Borkowski Weekly Media Trends 17-12-21
Elon Musk 'Person of the Year' | Grandparental Leave | Nick Clegg's trip into the metaverse
TIME NAMES MUSK 'PERSON OF THE YEAR'
Time announced Elon Musk as their Person of the Year this week, which unsurprisingly caused mixed reactions. However, before overthinking this, it's important to note that Time has previously awarded the title to Donald Trump, Mark Zuckerberg, Stalin, Hitler, and even more disturbingly, "you" (representing individual online content creators in 2006). And while Time says they grant the title for one's impact on events, Elon's victory still leaves a rancid taste in your mouth. Does the man need another ego boost? He already has an army of nerds hanging off his every word (or Tweet), and he's the world's richest person.
Musk may have built the market for electric cars forcing the entire automotive industry to pay attention to the climate crisis (so, Stalin is probably not a good comparison). But then again, he has devoted a lot of time criticising Covid restrictions while politicians are accusing him of not paying enough tax.
Ultimately, this new title adds another layer of untouchability to his armour. His commodification of memes and grasp of the culture has allowed him to cherry-pick Tweets to create a whirlwind of noise that distracts any valid criticism and turns it into a joke lasting about 48 hours. Again, take the Bernie Sanders example - he deflected valid criticism that he routinely faces into a big joke.
Musk is deeply flawed, but he's the most influential man on the planet who understands internet culture. It's a scary superpower to have and can continue to ignore those who oppose him. Unfortunately, at this point, he's unstoppable.
WILL GRANDPARENTAL LEAVE BECOME AN INDUSTRY STANDARD?
Want to know how to make news with a publicity stunt, while also doing something that is cool and helps people? Look no further than Saga’s recent announcement that it is offering paid leave for grandparents to celebrate (and help out) during the birth of new grandchild.
Combined with a suite of statistics about the changing workforce, demographic shifts, and the fact that about 40% of grandparents over the age of 50 provide regular childcare, the insurance company for over-50s has transformed what would have begun as a left-field idea into a spot of sweet, free publicity. And though the paid leave is only for a week, it will allow new omi and opas, yia yias, papous, nonnas and nonnos, abuelas, babushkas, and nan’s across its workforce to spend time supporting their children through a critical time.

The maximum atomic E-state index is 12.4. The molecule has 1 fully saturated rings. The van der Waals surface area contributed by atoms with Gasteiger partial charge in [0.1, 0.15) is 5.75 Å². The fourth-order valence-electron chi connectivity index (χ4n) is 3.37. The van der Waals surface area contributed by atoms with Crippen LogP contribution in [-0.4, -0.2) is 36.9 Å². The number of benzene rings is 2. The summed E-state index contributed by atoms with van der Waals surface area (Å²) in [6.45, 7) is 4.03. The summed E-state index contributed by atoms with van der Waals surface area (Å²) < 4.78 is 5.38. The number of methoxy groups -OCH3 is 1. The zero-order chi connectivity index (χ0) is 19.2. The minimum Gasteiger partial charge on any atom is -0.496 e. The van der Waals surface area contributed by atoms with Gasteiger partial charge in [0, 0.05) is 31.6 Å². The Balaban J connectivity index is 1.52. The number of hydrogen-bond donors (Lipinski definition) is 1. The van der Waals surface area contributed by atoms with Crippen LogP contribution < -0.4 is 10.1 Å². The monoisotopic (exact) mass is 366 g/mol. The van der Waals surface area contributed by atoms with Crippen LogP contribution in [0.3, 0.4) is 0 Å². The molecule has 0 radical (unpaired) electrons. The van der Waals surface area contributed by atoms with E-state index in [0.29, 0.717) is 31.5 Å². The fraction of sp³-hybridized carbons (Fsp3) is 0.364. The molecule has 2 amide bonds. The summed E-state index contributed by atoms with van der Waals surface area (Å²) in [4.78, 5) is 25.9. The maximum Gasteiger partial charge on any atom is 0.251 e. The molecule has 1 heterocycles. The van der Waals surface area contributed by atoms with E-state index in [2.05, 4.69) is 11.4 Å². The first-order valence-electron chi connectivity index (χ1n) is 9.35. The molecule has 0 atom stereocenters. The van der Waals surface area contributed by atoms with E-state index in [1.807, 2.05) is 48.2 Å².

This trend writer did some market research and asked his mom—herself a new grandparent—what she thought of the idea. The respondent said, ‘This is a very special idea. Anything that brings families together is a good thing.’ However, she drew the line at ‘pawternity leave’, which has recently been announced by major petfood brands (and BREWDOG) as a perk for those who adopt new pets. ‘That sounds like marketing to me’, she said.
Whatever your belief about the merits of such a pawlicy, it’s clear that extending the range of benefits for employees navigating key life moments is becoming increasingly popular as a way of attracting talent and simultaneously getting a PR boost. If it’s going to ring true, however, the benefit has to solve a problem people actually have, be responsive to employees’ priorities, and not be too gimmicky.
DID NICK CLEGG'S INTERVIEW DO META ANY FAVOURS?
We had a look into how a meeting might unfold in the metaverse, courtesy of Meta when the FT interviewed Nick Clegg, and it hasn't done Meta any favours.
The short 12-second clip shows Clegg cursing his "wretched headset" in a somewhat comical twist, as he describes the struggle of drinking coffee wearing a bulky piece of VR kit.
This immediate stumbling block puts Meta's vision into question. Until there's an agile piece of equipment that transports a 3D version of yourself into a virtual world, this trend won't take off as Meta envisioned. Zuckerberg is hedging his bets that technology will allow for an elegant transition from real to virtual.
Upon watching the full interview, it's clear that there's a certain charm, but it's not clear whether it's the odd cartoon-like setting or Nick Clegg himself. It's hard to believe we'll routinely navigate a virtual world in its current state for work, particularly one controlled by Meta.